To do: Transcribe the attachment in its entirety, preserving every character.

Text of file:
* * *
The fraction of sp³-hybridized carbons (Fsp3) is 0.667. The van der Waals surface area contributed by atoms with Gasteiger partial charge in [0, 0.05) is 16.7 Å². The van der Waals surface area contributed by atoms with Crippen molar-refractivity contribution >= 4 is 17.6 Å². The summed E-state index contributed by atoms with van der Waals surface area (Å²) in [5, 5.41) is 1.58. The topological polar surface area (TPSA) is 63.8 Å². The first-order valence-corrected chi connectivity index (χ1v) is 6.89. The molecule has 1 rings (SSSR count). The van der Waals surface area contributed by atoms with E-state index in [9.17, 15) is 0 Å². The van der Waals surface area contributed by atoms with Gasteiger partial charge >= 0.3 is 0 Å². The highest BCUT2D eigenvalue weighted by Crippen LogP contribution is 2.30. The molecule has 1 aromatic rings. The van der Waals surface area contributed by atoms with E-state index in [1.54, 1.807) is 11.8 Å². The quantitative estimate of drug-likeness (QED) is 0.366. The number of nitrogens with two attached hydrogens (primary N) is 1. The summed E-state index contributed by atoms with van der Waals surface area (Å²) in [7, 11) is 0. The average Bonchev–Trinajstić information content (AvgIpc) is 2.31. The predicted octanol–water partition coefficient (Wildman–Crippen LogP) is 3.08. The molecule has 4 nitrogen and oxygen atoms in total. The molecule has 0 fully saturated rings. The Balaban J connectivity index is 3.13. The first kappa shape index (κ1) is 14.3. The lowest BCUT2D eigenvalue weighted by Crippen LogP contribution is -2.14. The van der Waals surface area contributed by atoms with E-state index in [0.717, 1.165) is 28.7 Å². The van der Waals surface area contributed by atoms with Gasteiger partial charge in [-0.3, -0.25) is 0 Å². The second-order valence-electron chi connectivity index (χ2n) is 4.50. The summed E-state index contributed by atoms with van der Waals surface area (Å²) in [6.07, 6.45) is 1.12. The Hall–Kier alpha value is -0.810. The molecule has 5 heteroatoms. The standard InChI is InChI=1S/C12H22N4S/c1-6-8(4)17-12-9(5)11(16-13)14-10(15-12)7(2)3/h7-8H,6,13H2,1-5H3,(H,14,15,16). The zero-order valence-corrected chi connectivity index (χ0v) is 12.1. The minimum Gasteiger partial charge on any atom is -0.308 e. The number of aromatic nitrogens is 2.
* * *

The fraction of sp³-hybridized carbons (Fsp3) is 0.667. The van der Waals surface area contributed by atoms with Gasteiger partial charge in [0, 0.05) is 16.7 Å². The van der Waals surface area contributed by atoms with Crippen molar-refractivity contribution >= 4 is 17.6 Å². The summed E-state index contributed by atoms with van der Waals surface area (Å²) in [5, 5.41) is 1.58. The topological polar surface area (TPSA) is 63.8 Å². The first-order valence-corrected chi connectivity index (χ1v) is 6.89. The molecule has 1 rings (SSSR count). The van der Waals surface area contributed by atoms with E-state index in [9.17, 15) is 0 Å². The van der Waals surface area contributed by atoms with Gasteiger partial charge >= 0.3 is 0 Å². The highest BCUT2D eigenvalue weighted by Crippen LogP contribution is 2.30. The molecule has 1 aromatic rings. The van der Waals surface area contributed by atoms with E-state index in [1.54, 1.807) is 11.8 Å². The quantitative estimate of drug-likeness (QED) is 0.366. The number of nitrogens with two attached hydrogens (primary N) is 1. The summed E-state index contributed by atoms with van der Waals surface area (Å²) in [7, 11) is 0. The average Bonchev–Trinajstić information content (AvgIpc) is 2.31. The predicted octanol–water partition coefficient (Wildman–Crippen LogP) is 3.08. The molecule has 4 nitrogen and oxygen atoms in total. The molecule has 0 fully saturated rings. The Balaban J connectivity index is 3.13. The first kappa shape index (κ1) is 14.3. The lowest BCUT2D eigenvalue weighted by Crippen LogP contribution is -2.14. The van der Waals surface area contributed by atoms with E-state index in [0.717, 1.165) is 28.7 Å². The van der Waals surface area contributed by atoms with Gasteiger partial charge in [-0.3, -0.25) is 0 Å². The second-order valence-electron chi connectivity index (χ2n) is 4.50. The summed E-state index contributed by atoms with van der Waals surface area (Å²) in [6.07, 6.45) is 1.12. The Hall–Kier alpha value is -0.810. The molecule has 5 heteroatoms. The standard InChI is InChI=1S/C12H22N4S/c1-6-8(4)17-12-9(5)11(16-13)14-10(15-12)7(2)3/h7-8H,6,13H2,1-5H3,(H,14,15,16). The zero-order valence-corrected chi connectivity index (χ0v) is 12.1. The minimum Gasteiger partial charge on any atom is -0.308 e. The number of aromatic nitrogens is 2.